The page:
Take a look at this year’s new drug approval announcements, and you may notice a pattern emerging among the companies willing to trumpet their pricing on approval day and those that make the market wait.
Companies that have so far this year been up front with their pricing decisions include Sanofi and Regeneron, which debuted their blockbuster-to-be eczema treatment Dupixent at a payer-friendly $37,000; Roche, whose $65,000 Ocrevus comes at an average discount of 20% to its rival MS meds; and Novartis, which rolled out a tiered pricing scheme for Kisqali on the way to undercutting in-class nemesis Ibrance from Pfizer.
Those that haven’t? Tesaro, for one. Industry-watchers say the company could match its costliest PARP competitor with new ovarian cancer med Zejula—or potentially go even higher. It’s waiting until late April to disclose its sticker.
And now Neurocrine, which is expected to charge a hefty $60,000 for Ingrezza, the first med ever approved to treat the involuntary movement disorder tardive dyskinesia. No one will know for sure what the price will be, though, until the med’s launch, which is expected May 1.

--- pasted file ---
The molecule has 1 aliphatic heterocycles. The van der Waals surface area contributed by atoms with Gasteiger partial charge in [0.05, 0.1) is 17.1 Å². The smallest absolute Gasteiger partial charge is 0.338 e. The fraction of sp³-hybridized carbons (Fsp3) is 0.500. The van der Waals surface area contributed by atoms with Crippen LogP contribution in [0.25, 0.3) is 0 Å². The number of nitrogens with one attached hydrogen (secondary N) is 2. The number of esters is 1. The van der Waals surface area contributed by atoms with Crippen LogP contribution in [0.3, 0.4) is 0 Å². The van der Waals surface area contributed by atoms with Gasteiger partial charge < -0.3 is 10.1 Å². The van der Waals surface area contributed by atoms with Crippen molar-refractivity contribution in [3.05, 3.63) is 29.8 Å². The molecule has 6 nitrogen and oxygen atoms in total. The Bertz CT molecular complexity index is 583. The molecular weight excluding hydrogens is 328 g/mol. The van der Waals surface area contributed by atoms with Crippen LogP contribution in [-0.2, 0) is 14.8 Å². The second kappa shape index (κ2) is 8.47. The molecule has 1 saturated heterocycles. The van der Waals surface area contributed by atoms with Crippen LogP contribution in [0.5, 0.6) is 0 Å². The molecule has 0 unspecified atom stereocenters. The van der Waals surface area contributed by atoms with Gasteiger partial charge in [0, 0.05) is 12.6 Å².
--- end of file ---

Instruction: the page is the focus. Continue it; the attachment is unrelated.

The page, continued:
With all the controversy swirling around high drug prices, the delay tactic may be drugmakers’ new way of working to control the narrative. Biogen and partner Ionis first kicked off the trend last year, Marketwatch notes, with the pair stalling on the announcement of their $750,000 first-year price for spinal muscular atrophy med Spinraza.
And in an industry where any measure of pricing restraint can look good by comparison—see: Allergan CEO Brent Saunder’s social contract with patients—it’s no surprise that companies undercutting their peers want the public to take note.
One thing’s for sure: Companies aren’t using that lapsed time to hammer out their final pricing numbers, Brad Loncar, CEO of Loncar Investments, told the news service. They’ve “literally been obsessing about it for an entire year. They’re not coming up with the price today, by any means.”
By Carly Helfand
Source: Fierce Pharma
Coeliac disease causes long-term damage to patients’ small intestine and puts them at risk of other medical conditions. Treatment options are urgently needed. Allie Nawrat explores the promise of larazotide, the drug in development currently leading the pack.
Bone Therapeutics has announced positive 24-month follow-up results from its phase IIa study of Allob, its allogeneic cell therapy, in patients undergoing lumbar spinal fusion procedures.
Belgian pharma company UCB has agreed to acquire a new campus to further support its operations in the UK.